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Dividend Stocks, Free Lunch Experiment #9

Lunch Experiment Update:

Dividend Experiment Cafe
Dividend Experiment Update

I have finally paid off the loan to myself that I borrowed to buy the latest stock that I bought (CIM).  This last repayment time to myself went really fast.  In fact, it went so fast that I’m done borrowing money from my checking account to fund my stock purchases.  From now on, I”m only going to use the money that I save, and perhaps money from the dividend checks received from the fund itself.

And Now on to the Analysis of My “Lunch Experiment” Investments:

First let me say that I”m excited to say that EVEP has doubled for me (woo hoo)!  Unfortunately, it’s also the position I have the lowest initially investment in (boo).  Ironically, stock appreciation isn’t what I’m really shooting for…  not that I’m complaining!  But the real game in this experiment is reoccurring dividend payouts.

  • Overall, the “Total Return” of my investments since investing in 2009 is up 19.31%.  Note, this number is not per year, but simply the percentage gain of what was originally invested vs the current value.  In case you are wondering, yes, I do follow the KISS principle.
  • The “Cumulative Value” of my investments equal $6,548.90!  This is money that would have went to the restaurant owner and to the waiter in tips.  But now it’s sitting in my brokerage account earning me a dividend.
  • With a dividend of $14.88 a week, I can easily afford to go out twice a week with the guys at work.  Especially if I buy cheaper meals such as soup.  Believe it or not, soup at a decent restaurant actually tastes great!

Experiment Observations To Date:

This experiment will span 2 years.  I’ve done much better than I anticipated!  While my dividend stream is extremely high risk, the money involved is practically free money since I would have been spent on dinning out at lunch anyway!  It’s also not diversified very well either!  But this is an experiment, and the normal nature of such experiments come with certain levels of risk.

So with this particular experiment, I’m shifting gears into overdrive for a smoother ride until the end of the two years (2 years is the length that I initially defined as the duration of this experiment).

If you have read this experiment from the start, thanks for hanging with me, it’s been a great ride to date!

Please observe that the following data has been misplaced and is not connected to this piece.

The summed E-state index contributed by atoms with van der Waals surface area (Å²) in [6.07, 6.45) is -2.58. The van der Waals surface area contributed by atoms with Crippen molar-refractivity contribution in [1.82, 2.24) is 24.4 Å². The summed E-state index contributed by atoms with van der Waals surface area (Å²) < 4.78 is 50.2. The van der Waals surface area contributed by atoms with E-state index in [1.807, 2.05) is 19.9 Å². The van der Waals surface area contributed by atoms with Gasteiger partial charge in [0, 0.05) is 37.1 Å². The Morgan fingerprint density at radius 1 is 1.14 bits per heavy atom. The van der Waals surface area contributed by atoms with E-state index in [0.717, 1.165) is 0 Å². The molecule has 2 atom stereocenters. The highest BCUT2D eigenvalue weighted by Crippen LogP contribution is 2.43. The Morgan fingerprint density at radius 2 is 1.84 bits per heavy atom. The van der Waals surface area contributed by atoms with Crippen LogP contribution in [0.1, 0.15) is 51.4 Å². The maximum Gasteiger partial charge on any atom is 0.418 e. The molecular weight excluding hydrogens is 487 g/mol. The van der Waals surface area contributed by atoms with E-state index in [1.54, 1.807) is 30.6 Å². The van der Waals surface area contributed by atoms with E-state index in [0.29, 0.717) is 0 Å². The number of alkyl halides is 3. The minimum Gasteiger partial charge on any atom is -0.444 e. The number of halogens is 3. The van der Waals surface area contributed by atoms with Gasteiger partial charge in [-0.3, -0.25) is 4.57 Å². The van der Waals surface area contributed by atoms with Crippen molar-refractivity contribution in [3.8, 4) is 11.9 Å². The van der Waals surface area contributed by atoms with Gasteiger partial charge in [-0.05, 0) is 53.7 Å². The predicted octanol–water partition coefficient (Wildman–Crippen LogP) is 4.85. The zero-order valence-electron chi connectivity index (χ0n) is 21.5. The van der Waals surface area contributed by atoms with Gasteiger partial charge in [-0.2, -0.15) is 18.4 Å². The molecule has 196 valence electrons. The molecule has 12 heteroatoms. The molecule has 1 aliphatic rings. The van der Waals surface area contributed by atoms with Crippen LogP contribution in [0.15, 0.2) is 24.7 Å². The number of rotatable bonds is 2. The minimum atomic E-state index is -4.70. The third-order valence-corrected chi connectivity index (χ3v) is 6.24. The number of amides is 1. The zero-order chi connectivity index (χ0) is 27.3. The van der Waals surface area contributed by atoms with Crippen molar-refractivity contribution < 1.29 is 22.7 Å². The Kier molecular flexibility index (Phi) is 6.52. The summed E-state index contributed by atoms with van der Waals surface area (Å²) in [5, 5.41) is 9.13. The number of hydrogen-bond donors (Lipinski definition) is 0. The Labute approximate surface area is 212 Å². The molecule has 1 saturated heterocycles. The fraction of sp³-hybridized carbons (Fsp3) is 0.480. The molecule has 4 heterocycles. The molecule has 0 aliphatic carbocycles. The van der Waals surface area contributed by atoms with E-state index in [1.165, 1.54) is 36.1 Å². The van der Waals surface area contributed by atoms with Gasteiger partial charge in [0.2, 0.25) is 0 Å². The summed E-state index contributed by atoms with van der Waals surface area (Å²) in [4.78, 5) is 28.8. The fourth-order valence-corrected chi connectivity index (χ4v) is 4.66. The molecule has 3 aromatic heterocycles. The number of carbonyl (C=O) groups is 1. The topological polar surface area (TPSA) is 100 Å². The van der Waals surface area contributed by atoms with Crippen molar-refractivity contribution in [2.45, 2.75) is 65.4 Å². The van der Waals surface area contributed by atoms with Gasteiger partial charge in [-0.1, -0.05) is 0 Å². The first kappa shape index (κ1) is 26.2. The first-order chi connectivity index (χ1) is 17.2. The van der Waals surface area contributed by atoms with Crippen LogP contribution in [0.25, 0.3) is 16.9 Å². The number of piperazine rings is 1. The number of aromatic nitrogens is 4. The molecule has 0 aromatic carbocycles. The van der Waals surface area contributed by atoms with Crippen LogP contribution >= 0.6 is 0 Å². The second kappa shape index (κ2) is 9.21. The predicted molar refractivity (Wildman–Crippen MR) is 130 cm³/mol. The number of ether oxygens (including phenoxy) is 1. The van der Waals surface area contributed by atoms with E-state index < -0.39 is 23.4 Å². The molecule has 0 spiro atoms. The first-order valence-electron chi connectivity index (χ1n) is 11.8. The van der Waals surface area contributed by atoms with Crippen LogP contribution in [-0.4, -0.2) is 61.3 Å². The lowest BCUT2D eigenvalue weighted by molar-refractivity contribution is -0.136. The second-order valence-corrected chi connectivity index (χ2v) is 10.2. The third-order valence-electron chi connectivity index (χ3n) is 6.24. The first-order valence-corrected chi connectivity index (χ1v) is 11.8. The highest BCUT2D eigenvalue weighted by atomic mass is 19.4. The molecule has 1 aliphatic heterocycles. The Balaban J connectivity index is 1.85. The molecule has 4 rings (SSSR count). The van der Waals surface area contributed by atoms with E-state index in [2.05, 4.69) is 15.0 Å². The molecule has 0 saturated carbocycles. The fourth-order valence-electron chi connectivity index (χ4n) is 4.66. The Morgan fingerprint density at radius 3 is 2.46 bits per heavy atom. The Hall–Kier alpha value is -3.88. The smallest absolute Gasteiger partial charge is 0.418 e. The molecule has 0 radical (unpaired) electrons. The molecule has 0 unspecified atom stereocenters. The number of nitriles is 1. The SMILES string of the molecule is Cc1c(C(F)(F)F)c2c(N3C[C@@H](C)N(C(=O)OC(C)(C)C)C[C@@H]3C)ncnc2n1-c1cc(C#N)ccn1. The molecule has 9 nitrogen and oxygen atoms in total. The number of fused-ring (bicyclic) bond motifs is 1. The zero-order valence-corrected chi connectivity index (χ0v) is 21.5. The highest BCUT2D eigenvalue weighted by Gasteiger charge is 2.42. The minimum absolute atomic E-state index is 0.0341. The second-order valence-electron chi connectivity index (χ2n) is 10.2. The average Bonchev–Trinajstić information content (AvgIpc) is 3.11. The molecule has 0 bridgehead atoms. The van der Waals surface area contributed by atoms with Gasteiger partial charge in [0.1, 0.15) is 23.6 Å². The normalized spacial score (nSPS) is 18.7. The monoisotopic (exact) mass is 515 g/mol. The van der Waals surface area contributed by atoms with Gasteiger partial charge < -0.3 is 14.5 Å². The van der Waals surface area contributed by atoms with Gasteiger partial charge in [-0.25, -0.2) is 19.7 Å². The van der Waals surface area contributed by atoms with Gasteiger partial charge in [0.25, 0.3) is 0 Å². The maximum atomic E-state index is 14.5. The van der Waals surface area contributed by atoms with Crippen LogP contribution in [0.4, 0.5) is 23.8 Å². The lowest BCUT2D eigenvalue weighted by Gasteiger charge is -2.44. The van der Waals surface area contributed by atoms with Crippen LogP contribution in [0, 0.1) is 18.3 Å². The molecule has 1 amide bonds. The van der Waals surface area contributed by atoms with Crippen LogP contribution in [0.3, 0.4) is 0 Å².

Do you have any questions about my experiment and more importantly, do you see the value in doing something similar?


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12 Responses to Dividend Stocks, Free Lunch Experiment #9

  1. Very interesting article. Im a fan of dividend stocks as well. I have to say though, these dividend yields look really high, I dont get anywhere near that kind of return from my 3… JNJ, ADP, and VALIX (dividend paying mutual fund)

    • Mine are swing for the fence stocks. Very risky, but this is play/free money for me, so I feel justified in doing so.

      It would be money that I spent on food or waiter tips. So, quite literally it’s free money in my eyes.

  2. Ever give any thought to using covered calls as a safe way to increase the revenue from your experiment? Sell really out of the call covered calls…would still receive your dividend and you can use the premiums produced to buy more stock or eat some bread with the soup lol

    • I have thought about buying some puts for other stocks in my portfolio.

      But honestly, I’ve never thought about using that money with this experiment! Thanks for opening my eyes to that option!!!

    • Yes, very much so.

      I’m thinking about re-organizing the experiment soon… I don’t know if I can last the full 2 years…

      This experiment has given me ideas for other experiment, etc…

  3. I am following with interest, as I get closer to retirement. I expect to increase my position in dividend stocks as I get close to retirement.

    • I’ll admit, my experiment is a bad example of dividend stocks. While I don’t think my REIT stocks will lose a lot of value once they cut their high dividends, it will come eventually.

      I think if I were more focused on retirement, I’d look at energy stocks like First Energy, etc… Something that will provide a decent dividend stream without a lot of risk.

      Then again, I use to own BP before they cut their dividend due to the accident… who knows…